EDDIE KENDRICKS, 1939-1992 A Founding Voice Of the Motown Sound
By Wayne Robins. STAFF WRITER
EDDIE KENDRICKS, who died Monday of lung cancer, will be remembered for his forceful-yet-elegant falsetto singing with the Temptations vocal group which was one of the cornerstones of the Motown sound. Kendricks, 52, had been hospitalized since the end of last month. He died in Birmingham, Ala., where he was raised. He moved to Detroit around 1960 with another Alabama native named Paul Williams, with whom Kendricks sang in a group called the Primes. In Detroit they got together with singers Otis Williams and Melvin Franklin and performed briefly as the Elgins. Another singer named David Ruffin joined the group, which recorded for Berry Gordy's fledgling Motown label. Renamed the Temptations, the group hit the charts in 1964 with "The Way You Do The Things You Do," the first of many pop-soul standards written for the group by Motown's prolific singer, songwriter and executive William (Smokey) Robinson. "Although the Temptations were being spoken of as a group with five lead singers, Eddie Kendricks' sweet lead on `The Way You Do the Things You Do' established him as one of the central voices of the group," the critic Vince Aletti wrote in the biographical notes for "The Temptations 10th Anniversary Album." Early Temptations hits such as "The Girl's Alright With Me," (co-written by Kendricks) and "I'll Be in Trouble" revolved around Kendricks' impressive falsetto, which carried an emotional jolt without affectation. Kendricks sang on virtually all of the Temptations' hits through the 1960s, including the classics "My Girl," "Ain't Too Proud To Beg" and "(I Know) I'm Losing You." The success of many of the Temptations' records was based on the contrast between Kendricks' joyous-sounding high voice and David Ruffin's grittier intonations. "They were able to exploit this versatility brilliantly . . . using Kendricks for happiness, Ruffin for heartbreak, and occasionally pulling out all the stops and letting them trade leads," wrote Geoffrey Stokes in "Rock of Ages: The Rolling Stone History of Rock and Roll." Kendricks remained with the group through its late 1960s psychedelic-soul phase, and in 1971 left for a solo career. As a solo artist, Kendricks had mixed luck. Two of his early 1970s recordings, "Boogie Down" and "Keep On Truckin'," had the driving beat and extended instrumental breaks that would eventually become commonplace in the disco era. But much of Kendricks' material was second-rate. He remained an influence on other performers - the Bee Gees' falsetto attack was strongly based on Kendricks' vocal approach. And his style had a palpable effect on the popular white-soul duo Hall and Oates.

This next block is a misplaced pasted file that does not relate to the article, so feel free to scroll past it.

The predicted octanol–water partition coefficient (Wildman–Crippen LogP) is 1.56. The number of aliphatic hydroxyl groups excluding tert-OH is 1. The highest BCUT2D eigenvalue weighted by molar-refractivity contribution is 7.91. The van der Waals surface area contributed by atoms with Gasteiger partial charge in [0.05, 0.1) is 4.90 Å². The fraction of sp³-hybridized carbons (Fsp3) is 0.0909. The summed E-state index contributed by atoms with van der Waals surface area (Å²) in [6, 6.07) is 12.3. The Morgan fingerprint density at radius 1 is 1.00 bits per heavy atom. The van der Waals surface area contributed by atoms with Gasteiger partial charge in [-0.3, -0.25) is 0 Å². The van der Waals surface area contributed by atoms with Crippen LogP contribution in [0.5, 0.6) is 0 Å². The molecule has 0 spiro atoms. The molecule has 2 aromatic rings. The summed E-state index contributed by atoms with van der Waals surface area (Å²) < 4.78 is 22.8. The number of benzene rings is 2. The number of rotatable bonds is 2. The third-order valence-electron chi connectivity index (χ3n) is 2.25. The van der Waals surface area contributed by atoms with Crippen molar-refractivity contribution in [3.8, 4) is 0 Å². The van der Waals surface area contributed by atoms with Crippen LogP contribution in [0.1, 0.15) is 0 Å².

Copyright 1992, Newsday Inc.
Wayne Robins, EDDIE KENDRICKS, 1939-1992 A Founding Voice Of the Motown Sound. , Newsday, 10-07-1992, pp 51.